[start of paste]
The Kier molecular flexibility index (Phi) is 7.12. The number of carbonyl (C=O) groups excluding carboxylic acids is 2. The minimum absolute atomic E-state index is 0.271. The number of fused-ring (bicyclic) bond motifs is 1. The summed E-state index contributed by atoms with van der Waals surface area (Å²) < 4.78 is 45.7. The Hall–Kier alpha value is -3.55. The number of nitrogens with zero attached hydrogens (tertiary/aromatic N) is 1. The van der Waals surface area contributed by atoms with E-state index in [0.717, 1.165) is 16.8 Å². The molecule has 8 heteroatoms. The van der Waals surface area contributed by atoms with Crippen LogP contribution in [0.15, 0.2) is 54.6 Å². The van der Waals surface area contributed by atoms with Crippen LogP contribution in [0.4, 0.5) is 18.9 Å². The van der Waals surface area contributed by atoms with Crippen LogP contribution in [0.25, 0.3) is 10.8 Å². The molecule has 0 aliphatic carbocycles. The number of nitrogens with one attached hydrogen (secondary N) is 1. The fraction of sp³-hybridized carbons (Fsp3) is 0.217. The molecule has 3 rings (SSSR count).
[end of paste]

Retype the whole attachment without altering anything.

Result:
The Kier molecular flexibility index (Phi) is 7.12. The number of carbonyl (C=O) groups excluding carboxylic acids is 2. The minimum absolute atomic E-state index is 0.271. The number of fused-ring (bicyclic) bond motifs is 1. The summed E-state index contributed by atoms with van der Waals surface area (Å²) < 4.78 is 45.7. The Hall–Kier alpha value is -3.55. The number of nitrogens with zero attached hydrogens (tertiary/aromatic N) is 1. The van der Waals surface area contributed by atoms with E-state index in [0.717, 1.165) is 16.8 Å². The molecule has 8 heteroatoms. The van der Waals surface area contributed by atoms with Crippen LogP contribution in [0.15, 0.2) is 54.6 Å². The van der Waals surface area contributed by atoms with Crippen LogP contribution in [0.4, 0.5) is 18.9 Å². The van der Waals surface area contributed by atoms with Crippen LogP contribution in [0.25, 0.3) is 10.8 Å². The molecule has 0 aliphatic carbocycles. The number of nitrogens with one attached hydrogen (secondary N) is 1. The fraction of sp³-hybridized carbons (Fsp3) is 0.217. The molecule has 3 rings (SSSR count).